Academic journal article Forum on Public Policy: A Journal of the Oxford Round Table

Factors of Change in Modern Europe: A Practical Way to Teach Contemporary History

Academic journal article Forum on Public Policy: A Journal of the Oxford Round Table

Factors of Change in Modern Europe: A Practical Way to Teach Contemporary History

Article excerpt

A Note on the Problem of 'Contemporary History'

The Concise OED informs us that 'history' is "the study of past events; a continuous ... record of past events or trends." and reminds us that it originates from the Greek for 'learned, wise man.' The same dictionary defines 'chaos' as "the property of a complex system whose behavior is so unpredictable as to appear random, owing to great sensitivity to small changes in conditions." Looking at the behavior of a geographic region that is still in the process of change, such as Europe from 1945 to the present, it is hard to avoid the thought that the second definition fits better than the first. It is only after an historic transformation has occurred (or failed to occur) that an historian is able to sift through the complexities of the system (discarding all the ideas not adopted, the revolutionary changes which failed to secure a place, the popular leaders who lost their popularity, and 99.9% of known events) and construct a continuous record of the past--a history. For participants, or even current observers, events present a chaotic appearance.

At the same time, we cannot afford to wait until History judges events and presents its conclusions if we are participating in those events, or will be affected by the outcomes. As participants, we hold within our grasp the power to make 'small changes in conditions' which could affect the end results, which could change history. But in a truly chaotic system, our actions could equally affect the end results in a way contrary to our hopes and needs.

This moves us out of the realm of historians and into the realm of current practitioners economists, political scientists and politicians, diplomats, investors, military officers, businessmen--who strive not to fully understand the system (which they recognized as impossible) but to reduce uncertainty, to gain enough of a handle on the problem that their strategies, their best guesses, their 'small changes in conditions' have a 'better than even' chance of influencing the system in the direction of their hopes and biases. Economists hope that eliminating this tariff or adding that tax will move the economy toward growth; politicians hope that voicing this position in this way will boost their following; investors hope that they can guess which type of prospect holds a better chance of profit. As a diplomat, I personally spent some twenty-five years trying to analyze events and write advice to my home government, or argue positions to my host government, in hopes of moving events to favor my country's interests. Businessmen and military officers hope that their actions will not be matched and countered by the actions of their competition. None of these people think that they can fully understand the system, but they try to reduce the complexity of the system by determining which elements are most important to their particular concerns. They resort to Traditional Factor Analysis. A 'factor', again according to the Concise OED, is "a circumstance, fact, or influence that contributes to a result." What all of these professionals do is formulate a list of factors which they believe, either from study of past history or from theory or from personal experience, constitute those that will be most important in contributing to the specific result they want to occur. Like the historian studying the past they ignore or discard the vast majority of facts and circumstances and try to get specific information about those few selected factors, then try to discern a trend looking for tipping points which they can affect or influence so that the end result is in accord with their interests. Theirs is the art of the possible. Recognizing that they are ignorant about the sweep of events, they try to isolate an eddy which is small enough to understand and to influence.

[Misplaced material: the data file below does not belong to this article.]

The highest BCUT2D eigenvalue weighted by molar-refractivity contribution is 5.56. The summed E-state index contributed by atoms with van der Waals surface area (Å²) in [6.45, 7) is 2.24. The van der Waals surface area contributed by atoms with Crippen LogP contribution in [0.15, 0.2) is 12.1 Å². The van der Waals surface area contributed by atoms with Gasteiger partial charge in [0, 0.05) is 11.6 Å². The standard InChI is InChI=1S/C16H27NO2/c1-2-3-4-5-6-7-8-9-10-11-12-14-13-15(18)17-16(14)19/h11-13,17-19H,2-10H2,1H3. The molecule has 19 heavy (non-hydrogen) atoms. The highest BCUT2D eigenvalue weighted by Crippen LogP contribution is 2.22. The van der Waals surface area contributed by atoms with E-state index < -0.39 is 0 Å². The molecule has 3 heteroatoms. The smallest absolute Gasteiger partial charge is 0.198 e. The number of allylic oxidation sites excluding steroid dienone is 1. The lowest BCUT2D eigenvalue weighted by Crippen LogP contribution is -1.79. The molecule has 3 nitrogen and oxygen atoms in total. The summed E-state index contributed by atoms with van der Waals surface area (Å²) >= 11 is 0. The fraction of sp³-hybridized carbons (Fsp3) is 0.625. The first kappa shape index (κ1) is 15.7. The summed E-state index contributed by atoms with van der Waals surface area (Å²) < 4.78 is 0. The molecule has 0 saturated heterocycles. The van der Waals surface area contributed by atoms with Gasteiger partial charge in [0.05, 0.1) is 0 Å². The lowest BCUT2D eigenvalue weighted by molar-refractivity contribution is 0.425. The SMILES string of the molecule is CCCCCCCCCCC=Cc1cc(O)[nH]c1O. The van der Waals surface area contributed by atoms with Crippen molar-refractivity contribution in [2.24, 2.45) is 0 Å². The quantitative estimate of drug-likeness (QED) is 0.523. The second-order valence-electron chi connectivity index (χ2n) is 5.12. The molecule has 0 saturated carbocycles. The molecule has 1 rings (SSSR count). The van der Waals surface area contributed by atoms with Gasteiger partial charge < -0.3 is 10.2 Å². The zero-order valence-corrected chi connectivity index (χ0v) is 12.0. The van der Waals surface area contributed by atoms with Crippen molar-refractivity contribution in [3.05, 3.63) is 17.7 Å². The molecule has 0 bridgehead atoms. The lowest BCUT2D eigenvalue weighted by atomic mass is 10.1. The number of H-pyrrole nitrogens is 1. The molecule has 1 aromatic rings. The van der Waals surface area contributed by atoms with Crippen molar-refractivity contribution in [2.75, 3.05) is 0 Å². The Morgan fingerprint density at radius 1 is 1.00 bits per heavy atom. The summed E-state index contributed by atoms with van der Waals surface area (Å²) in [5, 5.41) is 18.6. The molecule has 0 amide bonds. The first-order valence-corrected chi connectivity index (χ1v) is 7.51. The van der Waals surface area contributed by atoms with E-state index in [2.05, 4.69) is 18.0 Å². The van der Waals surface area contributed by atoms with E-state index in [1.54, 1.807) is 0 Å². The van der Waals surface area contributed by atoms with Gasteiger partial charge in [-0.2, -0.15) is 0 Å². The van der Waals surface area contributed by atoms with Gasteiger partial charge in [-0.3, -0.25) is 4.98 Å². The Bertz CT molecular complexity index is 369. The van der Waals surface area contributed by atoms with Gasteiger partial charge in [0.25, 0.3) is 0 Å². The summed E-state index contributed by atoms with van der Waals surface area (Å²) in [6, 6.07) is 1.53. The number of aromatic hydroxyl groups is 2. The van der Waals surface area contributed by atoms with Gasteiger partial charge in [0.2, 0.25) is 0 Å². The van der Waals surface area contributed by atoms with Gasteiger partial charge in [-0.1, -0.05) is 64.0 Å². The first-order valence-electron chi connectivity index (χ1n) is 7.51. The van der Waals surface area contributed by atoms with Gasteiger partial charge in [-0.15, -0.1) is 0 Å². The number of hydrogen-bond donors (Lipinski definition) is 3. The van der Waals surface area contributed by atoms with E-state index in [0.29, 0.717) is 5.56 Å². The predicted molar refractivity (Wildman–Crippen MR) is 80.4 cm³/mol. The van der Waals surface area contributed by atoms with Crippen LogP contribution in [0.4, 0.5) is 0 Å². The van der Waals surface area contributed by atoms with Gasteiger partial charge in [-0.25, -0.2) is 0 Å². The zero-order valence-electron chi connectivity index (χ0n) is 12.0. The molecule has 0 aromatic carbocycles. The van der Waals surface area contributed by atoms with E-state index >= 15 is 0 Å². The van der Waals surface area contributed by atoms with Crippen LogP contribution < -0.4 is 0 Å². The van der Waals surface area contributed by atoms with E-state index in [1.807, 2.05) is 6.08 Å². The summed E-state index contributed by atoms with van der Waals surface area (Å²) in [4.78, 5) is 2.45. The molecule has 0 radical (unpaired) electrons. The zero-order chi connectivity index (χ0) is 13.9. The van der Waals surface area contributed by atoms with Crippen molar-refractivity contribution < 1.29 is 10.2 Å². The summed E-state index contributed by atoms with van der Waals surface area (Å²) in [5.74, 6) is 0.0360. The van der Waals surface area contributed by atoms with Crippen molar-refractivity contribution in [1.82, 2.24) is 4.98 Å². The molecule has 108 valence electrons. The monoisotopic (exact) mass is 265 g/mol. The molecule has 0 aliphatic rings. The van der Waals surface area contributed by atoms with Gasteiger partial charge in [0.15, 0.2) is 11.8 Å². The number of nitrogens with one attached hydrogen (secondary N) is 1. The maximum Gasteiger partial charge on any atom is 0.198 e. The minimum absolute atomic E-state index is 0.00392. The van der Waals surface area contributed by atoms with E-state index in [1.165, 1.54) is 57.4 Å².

It is my belief that we, as teachers of history, should adopt a similar approach when we are asked to teach or study contemporary events. …

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